The Zimbabwean government says the security forces' response to this week's protests in which 15 people reportedly died is just "a foretaste of things to come".
Reality, as I progressively found out, was less pretty. The EU coopted too many too quickly, and made too many “in-but-not-totally-in” concessions. As shown in the EU Members List, Denmark and Sweden keep their own currency (in both cases the krona, same name but not the same), as do Hungary (the forint) and Poland (the zloty). This shows a lack of what jurists felicitously call affectio societatis: “the common will of several legal persons or legal entities to merge into one entity.”
A trio of shadow cabinet members piled pressure on Jeremy Corbyn by saying the party must stick by its pledge to “campaign for a public vote” if the prime minister holds firm and Labour fails to force a general election.
Keir Starmer, the shadow Brexit secretary, said backing for a Final Say referendum was the only “remaining option” if Labour’s own withdrawal plan is defeated, adding: “That is a very important commitment. And it is one we will keep.”
Emily Thornberry, the shadow foreign secretary, echoed the view, saying: “If she refuses a general election and to change her deal, then of course our policy is that we will go for a people’s vote.”
And Tom Watson, Labour’s deputy leader, speaking at the same conference, told a questioner urging quicker support for a referendum: “I am tempted to go there with you.”
Theresa May’s plans to forge a Brexit Plan B that she can take to the Commons on Monday were dealt a serious blow after one of her closest European allies warned the existing deal could not be “tweaked”. Dutch Prime Minister Mark Rutte cast serious doubts over whether Mrs May would be able to change the existing withdrawal agreement to present it to MPs next week. Mrs May will spend the weekend trying to patch together a fresh deal to present to MPs on Monday. Such is her difficulty in finding a compromise that satisfies enough MPs to get a deal through Parliament, that Government sources have suggested she could announce an extension to Article 50 at least until July. Read more at: https://inews.co.uk/news/brexit/theresa-may-struggling-to-find-a-plan-b-may-delay-brexit-until-july-her-toxic-option/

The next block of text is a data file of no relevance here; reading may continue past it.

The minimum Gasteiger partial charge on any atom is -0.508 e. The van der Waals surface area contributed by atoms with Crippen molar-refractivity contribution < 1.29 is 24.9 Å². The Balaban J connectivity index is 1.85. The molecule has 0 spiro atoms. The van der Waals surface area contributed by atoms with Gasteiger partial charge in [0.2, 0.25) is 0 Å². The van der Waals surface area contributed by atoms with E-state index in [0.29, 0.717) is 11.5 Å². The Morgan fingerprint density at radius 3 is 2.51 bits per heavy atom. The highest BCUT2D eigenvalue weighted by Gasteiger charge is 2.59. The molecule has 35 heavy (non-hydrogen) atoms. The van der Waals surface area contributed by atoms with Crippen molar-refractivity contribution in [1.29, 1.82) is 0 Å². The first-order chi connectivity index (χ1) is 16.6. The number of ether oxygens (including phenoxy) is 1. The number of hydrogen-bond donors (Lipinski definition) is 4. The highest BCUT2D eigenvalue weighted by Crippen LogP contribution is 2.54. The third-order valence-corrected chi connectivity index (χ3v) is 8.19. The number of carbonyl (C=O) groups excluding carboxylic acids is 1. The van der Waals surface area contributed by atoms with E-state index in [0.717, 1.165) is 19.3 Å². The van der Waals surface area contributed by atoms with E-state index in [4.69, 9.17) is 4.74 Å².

Former British prime minister John Major urged Theresa May on Saturday to drop her "red lines" on Brexit or allow parliament to find a way forward to avoid a damaging no-deal departure from the European Union in March.
British Prime Minister Theresa May made no change to her demands in talks with European Union leaders despite her Brexit plan being defeated by British lawmakers earlier this week, the Telegraph newspaper reported bit.ly/2RCdHch on Friday.
It’s thought the EU would only be willing to grant a longer extension beyond July if it were for the sake of making time for a general election or a second referendum – rather than simply letting discussions carry on or as a time-buying exercise. In the scenario of a general election or referendum, the UK would have to write to the EU requesting an Article 50 extension, all member states would have to agree, and then the UK government would need to pass legislation to change the EU Withdrawal Act, in which the 29 March date is enshrined in law.